Some men are decorating their beards for the holidays by dousing them in glitter.
"Why on Earth would they do that?" you ask. You're not the only one who's wondering.
"I love glitter as much as the next Jerome Russell-loving gal from the '90s, but there is a time and a place," said Rachel Blodgett, a Columbia Heights mother of three.
The glitter beard craze seems to have begun with the social media pair known as "The Gay Beards." The two men frequently post photos of their flowing facial hair covered with everything from Cheetos to flowers.
Despite several interviews, the Star Tribune was unable to find a fan of the new style trend.
MyTalk 107.1 radio co-host Marley McMillan said: "I can appreciate a guy who can get down with glitter, but do I actually think this looks good? Um, no."
Andy from Minneapolis, or @ajlemm on Twitter, wrote: "Why is a 'glitter beard' even a thing? I hate people so much."
As founder of the Minneapolis Beard and Mustache Club, Michael "MJ" Johnson has seen men put some unusual things in their beards, including spray paint and beer cans, but never glitter.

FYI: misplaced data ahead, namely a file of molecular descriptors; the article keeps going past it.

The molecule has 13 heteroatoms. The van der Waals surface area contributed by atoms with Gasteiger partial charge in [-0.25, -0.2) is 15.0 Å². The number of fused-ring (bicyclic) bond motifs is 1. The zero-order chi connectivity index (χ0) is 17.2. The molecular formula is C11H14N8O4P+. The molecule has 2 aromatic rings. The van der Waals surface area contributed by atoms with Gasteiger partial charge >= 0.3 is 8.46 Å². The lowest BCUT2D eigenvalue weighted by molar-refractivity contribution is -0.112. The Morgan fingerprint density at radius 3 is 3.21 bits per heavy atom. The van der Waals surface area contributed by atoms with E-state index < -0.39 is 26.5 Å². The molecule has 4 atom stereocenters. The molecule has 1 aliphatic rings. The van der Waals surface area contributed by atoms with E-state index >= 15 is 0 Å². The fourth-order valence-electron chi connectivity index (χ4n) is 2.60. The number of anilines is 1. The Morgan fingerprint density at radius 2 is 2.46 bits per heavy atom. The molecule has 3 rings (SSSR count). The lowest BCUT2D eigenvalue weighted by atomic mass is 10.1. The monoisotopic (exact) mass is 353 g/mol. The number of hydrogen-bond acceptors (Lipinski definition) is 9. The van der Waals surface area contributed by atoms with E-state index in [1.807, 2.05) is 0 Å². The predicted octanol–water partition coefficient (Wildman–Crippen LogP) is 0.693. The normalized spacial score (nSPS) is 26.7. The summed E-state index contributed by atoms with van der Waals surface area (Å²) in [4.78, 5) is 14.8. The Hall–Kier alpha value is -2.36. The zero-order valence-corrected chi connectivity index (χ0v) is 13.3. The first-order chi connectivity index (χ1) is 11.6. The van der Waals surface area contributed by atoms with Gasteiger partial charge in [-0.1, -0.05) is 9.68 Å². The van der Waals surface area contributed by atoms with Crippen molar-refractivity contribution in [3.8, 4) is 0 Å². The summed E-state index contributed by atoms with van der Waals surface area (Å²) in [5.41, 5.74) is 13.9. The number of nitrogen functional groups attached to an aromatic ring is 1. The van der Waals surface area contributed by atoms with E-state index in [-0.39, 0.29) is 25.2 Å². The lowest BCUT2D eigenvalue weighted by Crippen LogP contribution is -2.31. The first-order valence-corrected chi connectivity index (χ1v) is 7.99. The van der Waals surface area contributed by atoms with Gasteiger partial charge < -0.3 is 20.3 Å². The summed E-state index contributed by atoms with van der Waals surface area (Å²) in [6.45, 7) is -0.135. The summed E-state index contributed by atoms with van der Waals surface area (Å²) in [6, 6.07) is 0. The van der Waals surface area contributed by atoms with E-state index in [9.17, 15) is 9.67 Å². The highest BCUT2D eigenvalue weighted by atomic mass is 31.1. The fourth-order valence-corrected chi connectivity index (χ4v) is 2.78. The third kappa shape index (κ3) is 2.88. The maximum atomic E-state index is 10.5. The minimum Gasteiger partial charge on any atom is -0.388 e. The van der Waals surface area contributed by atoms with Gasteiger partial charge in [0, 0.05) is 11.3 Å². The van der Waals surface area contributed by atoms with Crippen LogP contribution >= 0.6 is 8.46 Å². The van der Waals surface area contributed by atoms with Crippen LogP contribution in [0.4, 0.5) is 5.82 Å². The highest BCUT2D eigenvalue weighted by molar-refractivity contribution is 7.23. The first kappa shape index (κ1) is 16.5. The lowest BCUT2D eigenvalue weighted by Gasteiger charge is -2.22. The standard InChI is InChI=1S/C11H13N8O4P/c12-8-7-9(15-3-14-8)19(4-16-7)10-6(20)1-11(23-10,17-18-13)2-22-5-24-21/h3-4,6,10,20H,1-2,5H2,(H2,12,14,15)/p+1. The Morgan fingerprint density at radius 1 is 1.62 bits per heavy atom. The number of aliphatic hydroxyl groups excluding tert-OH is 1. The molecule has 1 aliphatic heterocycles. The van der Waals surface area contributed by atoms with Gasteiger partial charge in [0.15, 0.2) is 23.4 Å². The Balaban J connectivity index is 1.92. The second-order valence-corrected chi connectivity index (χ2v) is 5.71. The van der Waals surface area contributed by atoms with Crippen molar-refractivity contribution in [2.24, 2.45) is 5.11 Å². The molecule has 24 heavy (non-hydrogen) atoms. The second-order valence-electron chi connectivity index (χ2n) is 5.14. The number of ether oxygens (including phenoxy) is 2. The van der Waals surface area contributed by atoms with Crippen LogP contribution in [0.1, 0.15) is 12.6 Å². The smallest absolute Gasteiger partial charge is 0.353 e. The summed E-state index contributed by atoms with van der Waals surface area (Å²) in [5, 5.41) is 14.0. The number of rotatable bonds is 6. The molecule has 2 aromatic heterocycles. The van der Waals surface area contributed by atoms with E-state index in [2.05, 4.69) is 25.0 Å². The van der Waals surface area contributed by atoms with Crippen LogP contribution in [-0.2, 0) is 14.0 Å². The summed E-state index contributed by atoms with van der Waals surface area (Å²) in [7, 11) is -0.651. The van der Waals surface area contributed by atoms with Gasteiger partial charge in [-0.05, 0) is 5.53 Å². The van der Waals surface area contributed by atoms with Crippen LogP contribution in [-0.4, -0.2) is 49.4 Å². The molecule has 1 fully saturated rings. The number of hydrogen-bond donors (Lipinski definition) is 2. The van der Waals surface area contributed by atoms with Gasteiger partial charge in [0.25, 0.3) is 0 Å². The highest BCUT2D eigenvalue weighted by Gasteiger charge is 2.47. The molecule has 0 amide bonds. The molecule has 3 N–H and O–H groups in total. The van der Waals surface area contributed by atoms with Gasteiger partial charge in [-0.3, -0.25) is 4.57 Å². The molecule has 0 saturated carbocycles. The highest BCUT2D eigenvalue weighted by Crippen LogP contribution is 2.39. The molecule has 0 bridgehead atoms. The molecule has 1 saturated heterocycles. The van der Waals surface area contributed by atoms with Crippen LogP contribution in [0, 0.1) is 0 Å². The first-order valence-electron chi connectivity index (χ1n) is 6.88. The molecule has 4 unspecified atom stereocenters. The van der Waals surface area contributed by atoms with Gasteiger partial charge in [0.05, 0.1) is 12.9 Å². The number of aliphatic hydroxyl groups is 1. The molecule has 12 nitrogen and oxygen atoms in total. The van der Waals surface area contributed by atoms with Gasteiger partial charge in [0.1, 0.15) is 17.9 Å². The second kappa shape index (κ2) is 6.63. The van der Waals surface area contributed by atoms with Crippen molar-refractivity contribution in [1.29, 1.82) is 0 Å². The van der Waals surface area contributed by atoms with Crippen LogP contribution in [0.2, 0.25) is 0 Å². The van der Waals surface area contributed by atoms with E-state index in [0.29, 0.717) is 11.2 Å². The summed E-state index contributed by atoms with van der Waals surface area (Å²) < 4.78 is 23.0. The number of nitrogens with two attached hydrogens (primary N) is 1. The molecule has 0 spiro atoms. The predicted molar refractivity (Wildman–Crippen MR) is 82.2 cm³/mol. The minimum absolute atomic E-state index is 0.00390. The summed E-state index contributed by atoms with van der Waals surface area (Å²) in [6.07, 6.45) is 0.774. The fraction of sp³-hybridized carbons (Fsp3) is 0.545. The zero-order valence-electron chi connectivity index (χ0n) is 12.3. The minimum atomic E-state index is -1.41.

Johnson said he wouldn't be surprised if someone glittered their beard for the Dangerous Man Winter Beard Contest on Jan. 17. When asked if he would be trying the trend himself, he said: "Maybe at your house. Most people associate glitter with cleaning up a huge mess. Maybe if I had a dedicated glitter beard room."
As for why men are putting objects in their beards in the first place, Johnson said, "The experiments are fun.
"Once you go to club meetings or contests and have a pile of fun with others, your beard-growing grows into an adventure," he said. "It becomes about meeting people and beard art."
Aside from the mess, others warn that glitter is not all sparkly fun and games.
After politicians were "glitter bombed" by protesters in 2012, a Washington, D.C., optometrist told thehill.com that the shimmering particles could scratch corneas or cause eye irritation.
"What about the contact wearers of the world?" said Rachel Pegoraro of Little Canada. "Why not use tinsel or shimmery gel … anything but glitter!"
Despite the mess of glitter, there are nearly 5,000 #glitterbeard hashtags on Instagram, and a YouTube tutorial to achieve the look has more than 338,000 views.
The #glitterbeard naysayers of the world can take heart, however. The trend seems to be waning, now replaced with a new glitter fad: #glitterpits.
Because nothing says "Happy Holidays" like an armpit full of glitter. □